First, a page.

Twitter and Facebook and other social media are an incredibly powerful force for good. They give every man and woman a soap box and democratise man's ability to influence. Thanks to new media people can share ideas and information, articulate a message and communicate with people in high and faraway places.
"Sharing ideas and experience moves humanity forward."
Real time social media communications have utterly flattened and revolutionized the ways of the world.
But with this incredible good has come a large measure of bad. The anonymous internet troll is now ubiquitous, the keyboard warrior is part of the daily rhythm and the anti-social social media user is common place.
Stories and anecdotes abound. The Twitter community was shocked and offended when a student sent grossly offensive and distasteful tweets about Fabrice Muamba. The Inbetweeners actress, Emily Atack who was threatened with death.
We've also heard about the #TwitterJokeTrial when Paul Chambers was arrested in 2010 for tweeting that he would blow up an airport. The over-enthusiastic action of the authorities quickly provoked a backlash and really drew out the question of when the law should step in.
Some instances of social media misuse are black and white and demand legal action. Social media cannot be allowed to degenerate into a lawless space where people harass and make credible threats against other users.
Other instances are hazy and uncertain. People have a right to be obscene and insulting and say things that are distasteful. Freedom of speech is a fundamental right enshrined in law by virtue of the Human Rights Act 1998 which brought Article 10 ECHR into British law. But at the same time, people cannot gratuitously harass, threaten or offend with impunity. There are some lines that just can't be crossed.
So the question stands: when can the police and the courts step in, hold people to account and prosecute?
This question was answered in December 19 2012 by the DPP for England and Wales, Keir Starmer QC when he published interim guidelines. The guidance document outlined the instances in which the police can make an arrest and prosecute a social media user.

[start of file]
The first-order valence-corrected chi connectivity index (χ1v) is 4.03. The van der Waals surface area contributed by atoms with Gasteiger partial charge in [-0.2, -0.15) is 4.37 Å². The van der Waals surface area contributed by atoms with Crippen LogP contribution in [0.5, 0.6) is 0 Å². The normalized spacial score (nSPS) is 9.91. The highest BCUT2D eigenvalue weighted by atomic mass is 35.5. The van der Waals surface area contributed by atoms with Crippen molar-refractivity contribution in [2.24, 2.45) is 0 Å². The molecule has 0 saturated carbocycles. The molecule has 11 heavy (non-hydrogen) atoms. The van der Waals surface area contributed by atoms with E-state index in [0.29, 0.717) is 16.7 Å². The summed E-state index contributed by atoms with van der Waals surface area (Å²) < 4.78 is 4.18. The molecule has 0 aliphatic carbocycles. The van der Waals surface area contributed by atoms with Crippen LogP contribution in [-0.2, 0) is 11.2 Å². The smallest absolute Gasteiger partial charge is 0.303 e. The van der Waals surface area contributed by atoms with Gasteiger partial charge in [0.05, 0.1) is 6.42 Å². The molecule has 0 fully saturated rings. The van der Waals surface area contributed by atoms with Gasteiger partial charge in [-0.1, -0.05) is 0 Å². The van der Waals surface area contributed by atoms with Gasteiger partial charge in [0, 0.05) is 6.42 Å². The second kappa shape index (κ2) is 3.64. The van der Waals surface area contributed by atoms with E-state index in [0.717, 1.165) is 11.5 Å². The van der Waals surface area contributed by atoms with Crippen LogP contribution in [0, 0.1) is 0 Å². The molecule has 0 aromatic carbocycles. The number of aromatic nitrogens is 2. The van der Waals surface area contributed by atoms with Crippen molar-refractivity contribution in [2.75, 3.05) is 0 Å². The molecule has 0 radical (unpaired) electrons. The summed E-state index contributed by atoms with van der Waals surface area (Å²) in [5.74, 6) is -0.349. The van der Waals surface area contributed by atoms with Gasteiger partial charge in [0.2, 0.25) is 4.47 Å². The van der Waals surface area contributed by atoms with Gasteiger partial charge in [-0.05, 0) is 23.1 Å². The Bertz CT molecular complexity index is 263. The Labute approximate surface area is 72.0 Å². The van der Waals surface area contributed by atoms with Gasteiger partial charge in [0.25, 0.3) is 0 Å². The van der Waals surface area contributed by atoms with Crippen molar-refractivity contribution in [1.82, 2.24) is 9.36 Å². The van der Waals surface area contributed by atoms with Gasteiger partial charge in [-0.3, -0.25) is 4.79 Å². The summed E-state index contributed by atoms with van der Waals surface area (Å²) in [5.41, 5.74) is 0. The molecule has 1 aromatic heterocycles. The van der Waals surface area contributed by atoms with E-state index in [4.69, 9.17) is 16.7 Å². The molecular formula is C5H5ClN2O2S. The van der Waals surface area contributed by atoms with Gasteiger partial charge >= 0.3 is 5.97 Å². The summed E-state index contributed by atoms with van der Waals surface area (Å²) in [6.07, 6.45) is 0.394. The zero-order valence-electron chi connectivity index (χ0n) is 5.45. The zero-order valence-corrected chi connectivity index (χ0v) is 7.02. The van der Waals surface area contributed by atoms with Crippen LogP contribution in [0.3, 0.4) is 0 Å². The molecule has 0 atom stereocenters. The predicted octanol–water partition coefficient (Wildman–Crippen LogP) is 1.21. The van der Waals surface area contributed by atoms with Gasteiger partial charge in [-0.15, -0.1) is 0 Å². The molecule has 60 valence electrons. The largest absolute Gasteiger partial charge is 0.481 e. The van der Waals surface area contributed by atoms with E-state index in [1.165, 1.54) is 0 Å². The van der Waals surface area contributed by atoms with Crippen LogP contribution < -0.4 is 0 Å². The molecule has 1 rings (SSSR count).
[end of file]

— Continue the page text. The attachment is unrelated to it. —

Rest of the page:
So here's a breakdown of what you shouldn't do, unless that is you want to be arrested:
1. Make a credible threat of violence against persons or property
2. Maintain a campaign of harassment against someone which breaches the Protection from Harassment Act 1997
3. Break a court order i.e. research the past of defendant in court (trial by Google)
In these three instances the law is clear, security agencies will take robust action.
The fourth instance in which you can be arrested is a little more complicated. Like I said earlier, freedom of speech allows for people to be offensive, however that right is not absolute. People cannot say WHATEVER they like. There will be qualifications. So, take for example the Fabrice Muamba tweet incident. You can be offensive but not grossly offensive.
This is a matter of semantics and personal interpretation. The reality is the can be no total delineation between that which is offensive and grossly offensive can be drawn. The advice from Keir Starmer QC, does go some way to narrowing the level of uncertainty.
4. You can be arrested if your communications don't fall into one of the above, but if your communications are either:
i. grossly offensive
ii. grossly indecent
iii. grossly obscene
Such communications must be more than shocking, disturbing, distasteful, offensive, satirical or rude and more than just an unpopular or unfashionable opinion.
Keir Starmer QC has made it clear that the action of security forces must not have a "chilling effect on free speech", therefore the threshold for arrest and prosecution has been set high. Each case must be seen on its individual facts and merits, and context is everything.
As such, arrest and prosecution must be in the public interest. To ensure that this is met, the fourth category comes the following qualifications. If you are grossly offensive, indecent or obscene, you will not be prosecuted if:
a. You take swift action to remove original communication
b. The service providers such as Facebook and Twitter have taken swift action to remove offensive content
c. The original content was not intended for a wide audience
d. The communication did not go beyond what could conceivably be tolerable or acceptable in an open and diverse society which upholds freedom of expression
These guidelines are not absolute or perfect, they remain open to interpretation. However Keir Starmer QC has gone some way to removing the uncertainty and inconsistency that has dogged police forces across Britain.
But the guidelines aren't simply useful for security forces. We the public should be minded to share the information. Bring the guidelines into the public domain, pass it onto educators and local schools, send it to community workers. Debate about free speech and what is and isn't acceptable.
The more we do to educate and inform ourselves the further we can go to making the online social media space a safer and more enjoyable place to socialise and do business.
In the mean why not take some time out and make your views and feelings known by filling out the public consultation document on the interim prosecution guidelines. You can access the document by clicking here, closing date for contributions is March 13 2013.